A Pilot Study: Virtual Reality-Delivered Support Groups for Substance Use Disorders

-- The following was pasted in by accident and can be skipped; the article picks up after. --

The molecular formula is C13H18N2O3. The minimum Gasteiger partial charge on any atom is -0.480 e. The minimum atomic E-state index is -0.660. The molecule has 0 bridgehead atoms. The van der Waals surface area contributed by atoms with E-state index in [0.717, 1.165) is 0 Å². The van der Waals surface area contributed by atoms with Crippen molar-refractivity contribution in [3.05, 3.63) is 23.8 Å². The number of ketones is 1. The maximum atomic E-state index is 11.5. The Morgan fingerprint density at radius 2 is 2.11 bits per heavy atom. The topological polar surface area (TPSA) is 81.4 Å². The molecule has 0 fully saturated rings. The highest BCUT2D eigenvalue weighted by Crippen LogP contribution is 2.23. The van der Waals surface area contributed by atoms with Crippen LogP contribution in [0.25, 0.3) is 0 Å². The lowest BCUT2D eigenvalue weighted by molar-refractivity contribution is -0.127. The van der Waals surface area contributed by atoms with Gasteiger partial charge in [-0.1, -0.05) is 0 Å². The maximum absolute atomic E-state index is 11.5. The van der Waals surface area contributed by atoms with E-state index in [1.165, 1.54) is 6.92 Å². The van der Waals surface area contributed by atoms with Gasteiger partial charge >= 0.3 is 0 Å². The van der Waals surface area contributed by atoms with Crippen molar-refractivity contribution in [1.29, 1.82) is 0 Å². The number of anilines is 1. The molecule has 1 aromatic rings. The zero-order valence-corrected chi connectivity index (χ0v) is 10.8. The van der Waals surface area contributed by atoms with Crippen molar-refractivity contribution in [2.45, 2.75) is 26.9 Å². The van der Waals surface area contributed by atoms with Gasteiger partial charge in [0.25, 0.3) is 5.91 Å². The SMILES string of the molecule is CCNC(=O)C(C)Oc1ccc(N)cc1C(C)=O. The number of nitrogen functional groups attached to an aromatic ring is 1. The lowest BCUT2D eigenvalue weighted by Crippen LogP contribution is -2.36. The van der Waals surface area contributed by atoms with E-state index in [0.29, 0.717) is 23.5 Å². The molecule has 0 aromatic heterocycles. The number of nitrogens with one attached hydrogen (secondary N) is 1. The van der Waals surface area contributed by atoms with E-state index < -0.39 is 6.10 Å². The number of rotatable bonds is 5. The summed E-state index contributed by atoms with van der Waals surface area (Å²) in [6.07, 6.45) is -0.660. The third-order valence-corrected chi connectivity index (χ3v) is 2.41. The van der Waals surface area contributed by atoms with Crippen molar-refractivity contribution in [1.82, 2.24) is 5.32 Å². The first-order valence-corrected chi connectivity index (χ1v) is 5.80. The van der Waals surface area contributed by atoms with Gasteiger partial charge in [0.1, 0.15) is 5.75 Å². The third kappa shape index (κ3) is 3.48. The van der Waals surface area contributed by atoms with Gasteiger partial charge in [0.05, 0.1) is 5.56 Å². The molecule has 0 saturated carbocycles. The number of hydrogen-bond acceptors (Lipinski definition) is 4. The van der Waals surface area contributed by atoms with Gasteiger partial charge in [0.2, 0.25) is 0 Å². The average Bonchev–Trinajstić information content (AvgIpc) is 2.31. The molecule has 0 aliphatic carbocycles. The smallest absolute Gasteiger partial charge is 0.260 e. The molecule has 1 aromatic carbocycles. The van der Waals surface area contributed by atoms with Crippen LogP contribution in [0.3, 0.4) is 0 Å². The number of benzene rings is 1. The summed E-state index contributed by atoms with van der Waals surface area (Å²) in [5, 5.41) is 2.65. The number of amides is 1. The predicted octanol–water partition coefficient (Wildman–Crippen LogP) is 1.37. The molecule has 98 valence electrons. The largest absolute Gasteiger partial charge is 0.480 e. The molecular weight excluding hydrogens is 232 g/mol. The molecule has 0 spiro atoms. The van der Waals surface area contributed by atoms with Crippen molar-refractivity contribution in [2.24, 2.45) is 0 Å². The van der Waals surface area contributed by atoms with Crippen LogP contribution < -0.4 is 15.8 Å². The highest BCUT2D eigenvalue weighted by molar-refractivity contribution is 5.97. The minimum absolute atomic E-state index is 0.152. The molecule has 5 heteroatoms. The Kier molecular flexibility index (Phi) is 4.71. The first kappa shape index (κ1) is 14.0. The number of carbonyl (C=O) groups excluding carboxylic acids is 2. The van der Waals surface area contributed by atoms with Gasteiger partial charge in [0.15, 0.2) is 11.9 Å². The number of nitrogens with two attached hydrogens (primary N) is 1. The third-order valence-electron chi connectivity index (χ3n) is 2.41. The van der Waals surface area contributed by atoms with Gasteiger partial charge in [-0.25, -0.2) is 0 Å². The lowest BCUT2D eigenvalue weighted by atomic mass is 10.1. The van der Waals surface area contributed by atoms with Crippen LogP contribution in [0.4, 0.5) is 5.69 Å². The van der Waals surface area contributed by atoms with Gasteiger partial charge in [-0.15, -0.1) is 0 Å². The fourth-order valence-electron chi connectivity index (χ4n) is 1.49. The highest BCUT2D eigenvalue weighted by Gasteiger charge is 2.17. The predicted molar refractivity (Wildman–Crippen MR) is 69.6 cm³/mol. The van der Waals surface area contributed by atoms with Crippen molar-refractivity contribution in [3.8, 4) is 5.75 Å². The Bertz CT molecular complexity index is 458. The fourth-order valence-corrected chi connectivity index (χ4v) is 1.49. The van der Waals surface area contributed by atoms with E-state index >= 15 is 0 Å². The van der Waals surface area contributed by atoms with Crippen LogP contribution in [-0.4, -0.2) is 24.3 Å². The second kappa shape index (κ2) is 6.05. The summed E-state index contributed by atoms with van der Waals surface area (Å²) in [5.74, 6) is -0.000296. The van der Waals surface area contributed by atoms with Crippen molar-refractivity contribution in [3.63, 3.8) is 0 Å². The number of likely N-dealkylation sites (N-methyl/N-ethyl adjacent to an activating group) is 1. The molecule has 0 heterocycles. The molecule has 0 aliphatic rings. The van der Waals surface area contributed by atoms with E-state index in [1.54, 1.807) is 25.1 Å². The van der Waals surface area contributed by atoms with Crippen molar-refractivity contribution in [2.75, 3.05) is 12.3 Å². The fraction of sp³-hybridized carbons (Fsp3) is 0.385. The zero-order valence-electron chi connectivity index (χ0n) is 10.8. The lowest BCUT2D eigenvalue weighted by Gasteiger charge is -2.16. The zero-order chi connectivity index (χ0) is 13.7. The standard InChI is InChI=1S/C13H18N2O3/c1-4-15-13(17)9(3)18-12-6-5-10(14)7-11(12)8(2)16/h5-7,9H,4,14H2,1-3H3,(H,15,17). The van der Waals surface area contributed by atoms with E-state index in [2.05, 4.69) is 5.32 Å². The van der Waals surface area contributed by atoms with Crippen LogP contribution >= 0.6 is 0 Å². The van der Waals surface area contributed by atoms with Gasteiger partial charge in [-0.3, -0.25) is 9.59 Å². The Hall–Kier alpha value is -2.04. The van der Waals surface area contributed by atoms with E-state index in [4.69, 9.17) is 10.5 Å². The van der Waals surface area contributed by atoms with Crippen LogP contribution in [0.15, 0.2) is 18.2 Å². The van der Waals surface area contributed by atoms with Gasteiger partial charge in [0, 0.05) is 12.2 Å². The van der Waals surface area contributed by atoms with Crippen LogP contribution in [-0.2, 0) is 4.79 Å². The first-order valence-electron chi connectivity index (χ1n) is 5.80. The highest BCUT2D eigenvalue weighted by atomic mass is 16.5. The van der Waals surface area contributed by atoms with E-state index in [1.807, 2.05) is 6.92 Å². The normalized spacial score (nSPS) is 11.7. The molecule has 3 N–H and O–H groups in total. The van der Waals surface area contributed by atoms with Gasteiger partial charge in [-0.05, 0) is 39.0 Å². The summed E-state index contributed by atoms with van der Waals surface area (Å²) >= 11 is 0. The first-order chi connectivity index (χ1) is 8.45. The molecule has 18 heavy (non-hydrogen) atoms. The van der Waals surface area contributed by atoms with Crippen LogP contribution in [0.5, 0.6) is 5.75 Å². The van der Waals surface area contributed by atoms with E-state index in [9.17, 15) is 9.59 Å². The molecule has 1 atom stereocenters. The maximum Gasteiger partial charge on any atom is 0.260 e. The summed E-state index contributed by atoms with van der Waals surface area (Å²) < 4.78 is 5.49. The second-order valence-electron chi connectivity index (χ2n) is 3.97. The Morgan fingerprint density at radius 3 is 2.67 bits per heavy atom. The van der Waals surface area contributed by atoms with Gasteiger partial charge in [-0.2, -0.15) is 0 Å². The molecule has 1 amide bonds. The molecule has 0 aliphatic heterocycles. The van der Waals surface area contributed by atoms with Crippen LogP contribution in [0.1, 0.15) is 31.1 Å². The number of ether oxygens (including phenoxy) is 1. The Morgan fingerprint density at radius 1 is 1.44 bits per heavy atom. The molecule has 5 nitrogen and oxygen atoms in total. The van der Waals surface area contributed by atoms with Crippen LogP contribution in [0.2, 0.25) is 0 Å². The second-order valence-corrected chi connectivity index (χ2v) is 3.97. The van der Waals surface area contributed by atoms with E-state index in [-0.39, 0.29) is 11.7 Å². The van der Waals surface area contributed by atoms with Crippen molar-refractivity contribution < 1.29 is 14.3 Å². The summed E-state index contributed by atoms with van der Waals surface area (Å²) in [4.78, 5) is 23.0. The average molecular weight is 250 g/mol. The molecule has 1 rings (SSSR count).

Substance abuse often occurs as a way to cope with negative affect and life stressors in an unsupportive social context. As a result, affective regulation and social support play a key role in relapse prevention and recovery. The purpose of this study was to test the feasibility of a novel virtual reality (VR)-based peer support community. The objectives for this intervention were to provide affective regulation and social support to individuals seeking substance abuse recovery. Seventeen participants in recovery attended virtual peer-support meetings for at least two months. All participants completed questionnaires to assess perceived online social support, group therapy alliance, and changes in affect from attending VR sessions. Structured qualitative interviews with eleven participants revealed the psychological benefits and social support offered by sessions along with various challenges in navigating VR and the user interface. Quantitative data showed that improvement in mood, perceived online social support, and satisfaction with group-therapy alliance were associated with VR meeting attendance. With further research and improvements, this virtual intervention may be an effective tool to teach cognitive-behavioral skills, regulate affect, and provide social support to individuals who are at risk for relapse or in long-term recovery.